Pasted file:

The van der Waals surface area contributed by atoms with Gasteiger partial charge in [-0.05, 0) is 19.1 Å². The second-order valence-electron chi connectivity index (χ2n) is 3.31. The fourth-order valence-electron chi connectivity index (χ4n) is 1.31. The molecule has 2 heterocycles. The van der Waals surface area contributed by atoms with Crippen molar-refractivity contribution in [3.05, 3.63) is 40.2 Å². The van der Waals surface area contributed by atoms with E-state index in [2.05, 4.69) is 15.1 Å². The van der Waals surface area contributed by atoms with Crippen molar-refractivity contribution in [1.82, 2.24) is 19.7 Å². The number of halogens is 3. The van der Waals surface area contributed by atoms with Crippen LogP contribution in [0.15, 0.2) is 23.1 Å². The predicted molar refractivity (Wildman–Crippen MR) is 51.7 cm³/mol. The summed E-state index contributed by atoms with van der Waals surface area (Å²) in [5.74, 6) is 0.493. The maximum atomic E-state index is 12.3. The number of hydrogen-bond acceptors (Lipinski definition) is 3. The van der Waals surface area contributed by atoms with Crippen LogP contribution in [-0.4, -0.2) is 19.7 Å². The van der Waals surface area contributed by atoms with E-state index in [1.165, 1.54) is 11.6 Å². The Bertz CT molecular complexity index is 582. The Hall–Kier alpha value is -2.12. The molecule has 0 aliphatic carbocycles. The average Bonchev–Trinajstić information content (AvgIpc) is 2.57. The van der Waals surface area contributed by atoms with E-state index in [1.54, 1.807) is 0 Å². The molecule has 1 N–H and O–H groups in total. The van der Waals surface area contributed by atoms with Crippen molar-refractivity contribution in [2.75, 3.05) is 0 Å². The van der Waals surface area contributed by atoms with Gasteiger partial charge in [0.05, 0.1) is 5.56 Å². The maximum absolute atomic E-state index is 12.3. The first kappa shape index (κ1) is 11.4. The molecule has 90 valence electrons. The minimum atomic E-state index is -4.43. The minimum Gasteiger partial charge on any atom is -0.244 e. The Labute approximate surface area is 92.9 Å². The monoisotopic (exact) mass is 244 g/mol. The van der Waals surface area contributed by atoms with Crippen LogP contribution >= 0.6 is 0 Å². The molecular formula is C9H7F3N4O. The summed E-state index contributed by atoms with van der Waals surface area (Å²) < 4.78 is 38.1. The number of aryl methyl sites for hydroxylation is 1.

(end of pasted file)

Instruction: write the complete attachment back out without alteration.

The van der Waals surface area contributed by atoms with Gasteiger partial charge in [-0.05, 0) is 19.1 Å². The second-order valence-electron chi connectivity index (χ2n) is 3.31. The fourth-order valence-electron chi connectivity index (χ4n) is 1.31. The molecule has 2 heterocycles. The van der Waals surface area contributed by atoms with Crippen molar-refractivity contribution in [3.05, 3.63) is 40.2 Å². The van der Waals surface area contributed by atoms with E-state index in [2.05, 4.69) is 15.1 Å². The van der Waals surface area contributed by atoms with Crippen molar-refractivity contribution in [1.82, 2.24) is 19.7 Å². The number of halogens is 3. The van der Waals surface area contributed by atoms with Crippen LogP contribution in [0.15, 0.2) is 23.1 Å². The predicted molar refractivity (Wildman–Crippen MR) is 51.7 cm³/mol. The summed E-state index contributed by atoms with van der Waals surface area (Å²) in [5.74, 6) is 0.493. The maximum atomic E-state index is 12.3. The number of hydrogen-bond acceptors (Lipinski definition) is 3. The van der Waals surface area contributed by atoms with Crippen LogP contribution in [-0.4, -0.2) is 19.7 Å². The van der Waals surface area contributed by atoms with E-state index in [1.165, 1.54) is 11.6 Å². The Bertz CT molecular complexity index is 582. The Hall–Kier alpha value is -2.12. The molecule has 0 aliphatic carbocycles. The average Bonchev–Trinajstić information content (AvgIpc) is 2.57. The van der Waals surface area contributed by atoms with E-state index in [1.54, 1.807) is 0 Å². The molecule has 1 N–H and O–H groups in total. The van der Waals surface area contributed by atoms with Crippen molar-refractivity contribution in [2.75, 3.05) is 0 Å². The van der Waals surface area contributed by atoms with Gasteiger partial charge in [0.05, 0.1) is 5.56 Å². The maximum absolute atomic E-state index is 12.3. The first kappa shape index (κ1) is 11.4. The molecule has 90 valence electrons. The minimum atomic E-state index is -4.43. The minimum Gasteiger partial charge on any atom is -0.244 e. The Labute approximate surface area is 92.9 Å². The monoisotopic (exact) mass is 244 g/mol. The van der Waals surface area contributed by atoms with Crippen LogP contribution >= 0.6 is 0 Å². The molecular formula is C9H7F3N4O. The summed E-state index contributed by atoms with van der Waals surface area (Å²) < 4.78 is 38.1. The number of aryl methyl sites for hydroxylation is 1.